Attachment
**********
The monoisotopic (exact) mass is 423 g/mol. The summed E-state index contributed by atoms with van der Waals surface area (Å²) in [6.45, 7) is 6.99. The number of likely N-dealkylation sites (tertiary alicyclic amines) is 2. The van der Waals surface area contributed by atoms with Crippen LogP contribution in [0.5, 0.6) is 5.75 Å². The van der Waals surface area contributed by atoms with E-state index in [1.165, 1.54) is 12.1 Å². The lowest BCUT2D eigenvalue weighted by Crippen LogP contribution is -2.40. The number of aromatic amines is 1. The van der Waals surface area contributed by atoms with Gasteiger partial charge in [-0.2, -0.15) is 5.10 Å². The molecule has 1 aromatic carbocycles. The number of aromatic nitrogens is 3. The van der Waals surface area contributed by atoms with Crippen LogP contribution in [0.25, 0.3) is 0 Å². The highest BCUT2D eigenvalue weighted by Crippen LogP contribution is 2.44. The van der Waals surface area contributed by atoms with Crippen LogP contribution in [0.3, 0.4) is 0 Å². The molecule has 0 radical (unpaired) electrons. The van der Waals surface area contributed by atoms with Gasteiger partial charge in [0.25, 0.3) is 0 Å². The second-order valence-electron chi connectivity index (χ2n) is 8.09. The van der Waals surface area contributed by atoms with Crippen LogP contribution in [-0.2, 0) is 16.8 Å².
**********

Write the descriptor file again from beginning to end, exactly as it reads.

The monoisotopic (exact) mass is 423 g/mol. The summed E-state index contributed by atoms with van der Waals surface area (Å²) in [6.45, 7) is 6.99. The number of likely N-dealkylation sites (tertiary alicyclic amines) is 2. The van der Waals surface area contributed by atoms with Crippen LogP contribution in [0.5, 0.6) is 5.75 Å². The van der Waals surface area contributed by atoms with E-state index in [1.165, 1.54) is 12.1 Å². The lowest BCUT2D eigenvalue weighted by Crippen LogP contribution is -2.40. The number of aromatic amines is 1. The van der Waals surface area contributed by atoms with Gasteiger partial charge in [-0.2, -0.15) is 5.10 Å². The molecule has 1 aromatic carbocycles. The number of aromatic nitrogens is 3. The van der Waals surface area contributed by atoms with Crippen LogP contribution in [0.25, 0.3) is 0 Å². The highest BCUT2D eigenvalue weighted by Crippen LogP contribution is 2.44. The van der Waals surface area contributed by atoms with Crippen LogP contribution in [0.3, 0.4) is 0 Å². The molecule has 0 radical (unpaired) electrons. The van der Waals surface area contributed by atoms with Gasteiger partial charge in [0.25, 0.3) is 0 Å². The second-order valence-electron chi connectivity index (χ2n) is 8.09. The van der Waals surface area contributed by atoms with Crippen LogP contribution in [-0.2, 0) is 16.8 Å².